How do we tailor/construct a binary search tree so that given an access pattern (how frequently certain elements are requested), we construct an optimal tree?

  • Intuition is that the more often an element is accessed, the closer it should be placed to the root
  • Remember that the depth of an element corresponds to the time it takes to access it in the tree.


Input: index and such that is a measure of ‘s frequency of appearance.

Output: BST contains elements such that

We want to minimize the expected time it takes to access a given element. This is very natural if we assume that and , because then is just a set of probabilities for each element, and the definition of expected value follows naturally.

In reality , doesn’t need to be constrained within , But probability is a good intuitive representation of what each could represent.

Solution space: all possible BSTs made up of elements Objective function: given and the tree that we create, is given by

and we would like to minimize the value of .

High-level question

What should we place at the root? This is a good question because

  • There are possible answers
  • We can consider in our search to an answer of this question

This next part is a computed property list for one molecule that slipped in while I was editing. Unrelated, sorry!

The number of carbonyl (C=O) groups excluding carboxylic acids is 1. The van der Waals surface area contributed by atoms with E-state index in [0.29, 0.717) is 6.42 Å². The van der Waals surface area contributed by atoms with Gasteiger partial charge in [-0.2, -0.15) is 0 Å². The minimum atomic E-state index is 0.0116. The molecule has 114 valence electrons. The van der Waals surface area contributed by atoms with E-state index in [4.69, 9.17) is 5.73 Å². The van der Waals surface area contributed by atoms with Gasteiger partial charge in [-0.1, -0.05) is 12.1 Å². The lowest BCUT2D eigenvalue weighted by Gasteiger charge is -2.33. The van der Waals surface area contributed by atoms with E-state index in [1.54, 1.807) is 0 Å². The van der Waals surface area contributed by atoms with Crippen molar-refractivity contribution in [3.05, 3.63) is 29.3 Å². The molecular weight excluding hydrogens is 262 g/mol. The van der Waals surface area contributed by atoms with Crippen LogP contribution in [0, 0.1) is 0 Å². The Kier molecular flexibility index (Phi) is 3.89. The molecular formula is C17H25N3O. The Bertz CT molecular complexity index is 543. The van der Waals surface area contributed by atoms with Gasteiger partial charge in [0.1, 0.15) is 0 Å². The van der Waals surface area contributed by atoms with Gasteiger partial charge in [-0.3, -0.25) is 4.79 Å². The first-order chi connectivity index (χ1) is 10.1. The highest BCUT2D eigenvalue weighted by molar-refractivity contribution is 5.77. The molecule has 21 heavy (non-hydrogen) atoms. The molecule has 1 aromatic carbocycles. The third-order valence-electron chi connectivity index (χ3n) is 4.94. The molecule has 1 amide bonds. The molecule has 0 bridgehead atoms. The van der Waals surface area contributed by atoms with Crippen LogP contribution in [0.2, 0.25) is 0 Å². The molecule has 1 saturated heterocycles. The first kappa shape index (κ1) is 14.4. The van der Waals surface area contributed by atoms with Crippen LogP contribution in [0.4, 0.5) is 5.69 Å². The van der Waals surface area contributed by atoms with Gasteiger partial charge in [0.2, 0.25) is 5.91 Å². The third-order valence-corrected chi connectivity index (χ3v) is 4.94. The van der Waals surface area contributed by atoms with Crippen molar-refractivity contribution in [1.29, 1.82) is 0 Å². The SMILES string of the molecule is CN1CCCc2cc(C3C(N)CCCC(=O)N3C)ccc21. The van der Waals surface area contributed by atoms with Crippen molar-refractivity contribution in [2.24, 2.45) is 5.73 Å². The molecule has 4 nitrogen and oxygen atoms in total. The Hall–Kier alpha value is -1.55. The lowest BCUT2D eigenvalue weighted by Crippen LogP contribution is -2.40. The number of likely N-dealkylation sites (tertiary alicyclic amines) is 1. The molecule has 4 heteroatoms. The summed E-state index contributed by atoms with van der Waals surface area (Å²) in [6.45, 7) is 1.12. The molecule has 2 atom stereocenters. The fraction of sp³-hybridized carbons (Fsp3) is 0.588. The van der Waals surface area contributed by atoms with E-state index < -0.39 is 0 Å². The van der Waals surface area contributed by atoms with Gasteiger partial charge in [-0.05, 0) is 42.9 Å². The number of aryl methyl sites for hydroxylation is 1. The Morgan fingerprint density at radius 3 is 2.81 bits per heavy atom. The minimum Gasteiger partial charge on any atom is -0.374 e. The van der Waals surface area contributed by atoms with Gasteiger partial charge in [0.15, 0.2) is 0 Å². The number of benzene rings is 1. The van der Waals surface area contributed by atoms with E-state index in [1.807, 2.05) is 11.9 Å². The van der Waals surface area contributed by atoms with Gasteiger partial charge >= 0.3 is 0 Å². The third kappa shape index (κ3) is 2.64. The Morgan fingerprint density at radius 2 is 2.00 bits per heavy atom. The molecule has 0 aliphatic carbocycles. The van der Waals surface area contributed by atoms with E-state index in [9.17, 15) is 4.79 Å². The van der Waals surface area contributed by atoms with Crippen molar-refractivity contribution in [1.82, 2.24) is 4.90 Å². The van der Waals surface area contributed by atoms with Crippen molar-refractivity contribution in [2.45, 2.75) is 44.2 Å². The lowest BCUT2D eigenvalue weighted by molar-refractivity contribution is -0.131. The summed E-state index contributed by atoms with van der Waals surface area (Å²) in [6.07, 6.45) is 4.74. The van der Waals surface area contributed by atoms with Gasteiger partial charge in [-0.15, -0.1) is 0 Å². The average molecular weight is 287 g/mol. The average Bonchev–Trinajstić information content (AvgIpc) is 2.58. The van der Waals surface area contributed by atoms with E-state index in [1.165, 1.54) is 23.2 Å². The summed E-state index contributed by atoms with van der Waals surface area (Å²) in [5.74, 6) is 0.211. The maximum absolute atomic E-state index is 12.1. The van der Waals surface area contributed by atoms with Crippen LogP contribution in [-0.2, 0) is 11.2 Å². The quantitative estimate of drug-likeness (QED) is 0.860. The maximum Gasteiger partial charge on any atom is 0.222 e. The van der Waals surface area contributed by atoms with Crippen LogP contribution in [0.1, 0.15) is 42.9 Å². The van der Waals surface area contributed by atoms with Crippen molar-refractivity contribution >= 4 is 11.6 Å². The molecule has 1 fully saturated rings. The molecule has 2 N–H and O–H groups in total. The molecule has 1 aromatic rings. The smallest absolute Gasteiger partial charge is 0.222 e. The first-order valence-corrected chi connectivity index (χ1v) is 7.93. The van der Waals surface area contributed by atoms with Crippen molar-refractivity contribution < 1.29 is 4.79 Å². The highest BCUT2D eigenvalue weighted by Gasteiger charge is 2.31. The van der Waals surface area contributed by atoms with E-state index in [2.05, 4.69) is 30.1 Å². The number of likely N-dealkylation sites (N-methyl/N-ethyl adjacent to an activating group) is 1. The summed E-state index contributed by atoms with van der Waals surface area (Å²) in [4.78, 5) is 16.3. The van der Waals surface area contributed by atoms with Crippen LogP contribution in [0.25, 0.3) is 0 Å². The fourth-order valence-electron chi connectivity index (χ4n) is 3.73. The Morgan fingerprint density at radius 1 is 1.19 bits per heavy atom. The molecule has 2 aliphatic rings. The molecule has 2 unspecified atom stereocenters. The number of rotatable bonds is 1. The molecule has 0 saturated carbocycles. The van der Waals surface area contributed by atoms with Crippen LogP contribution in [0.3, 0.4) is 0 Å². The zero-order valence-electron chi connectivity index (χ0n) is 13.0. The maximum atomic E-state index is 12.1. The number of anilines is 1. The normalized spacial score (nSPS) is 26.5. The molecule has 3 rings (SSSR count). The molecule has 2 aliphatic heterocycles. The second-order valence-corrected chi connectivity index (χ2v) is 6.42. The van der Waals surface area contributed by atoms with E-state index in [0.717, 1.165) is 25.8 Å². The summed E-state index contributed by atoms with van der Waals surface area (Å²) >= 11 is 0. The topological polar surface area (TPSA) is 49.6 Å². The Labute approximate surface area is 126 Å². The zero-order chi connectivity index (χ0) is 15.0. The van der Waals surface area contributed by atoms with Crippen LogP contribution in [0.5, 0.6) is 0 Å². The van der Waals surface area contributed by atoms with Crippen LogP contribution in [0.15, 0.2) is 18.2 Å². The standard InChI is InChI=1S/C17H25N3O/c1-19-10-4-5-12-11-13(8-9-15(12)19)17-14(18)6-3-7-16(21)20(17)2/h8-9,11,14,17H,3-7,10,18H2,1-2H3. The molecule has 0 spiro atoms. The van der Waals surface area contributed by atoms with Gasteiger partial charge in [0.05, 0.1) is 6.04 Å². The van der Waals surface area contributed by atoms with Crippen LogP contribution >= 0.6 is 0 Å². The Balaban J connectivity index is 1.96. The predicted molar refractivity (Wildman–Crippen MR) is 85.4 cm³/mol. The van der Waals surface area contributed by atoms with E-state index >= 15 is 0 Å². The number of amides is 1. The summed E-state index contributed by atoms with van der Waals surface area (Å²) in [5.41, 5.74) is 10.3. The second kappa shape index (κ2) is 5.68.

• Question naturally repeats itself for subproblems, which will be the two children of the node that we eventually pick

Assume that we’ve chosen element as the root. Then according to the definition of a BST, the left child of must contain the elements , while the right child has elements .

This assumes that are sorted in order.


Then, how do we pick the root ?

Given a starting index and ending index of the elements we’re considering, where and , the generalized -function is given by

We need to add and because the left and right subtrees are one level deeper than the root, so when we multiply by , we add one more copy to account for the extra depth.

We include because we’ve chosen element as the root, which has a depth of (technically but whatever), so the cost it pays is just . This makes sense, we’re minimizing depth!

Simplification of function

Notice that adding all the summations together gives us the consecutive range (if we also include ), so it simplifies to

We can then pull out the summation because it doesn’t depend on anymore. This is important for runtime, otherwise we would be looping through for every .


and , so there are subproblems. In addition, we have to try every possible root . At the top level, when and , this takes time per subproblem, so total runtime is given by .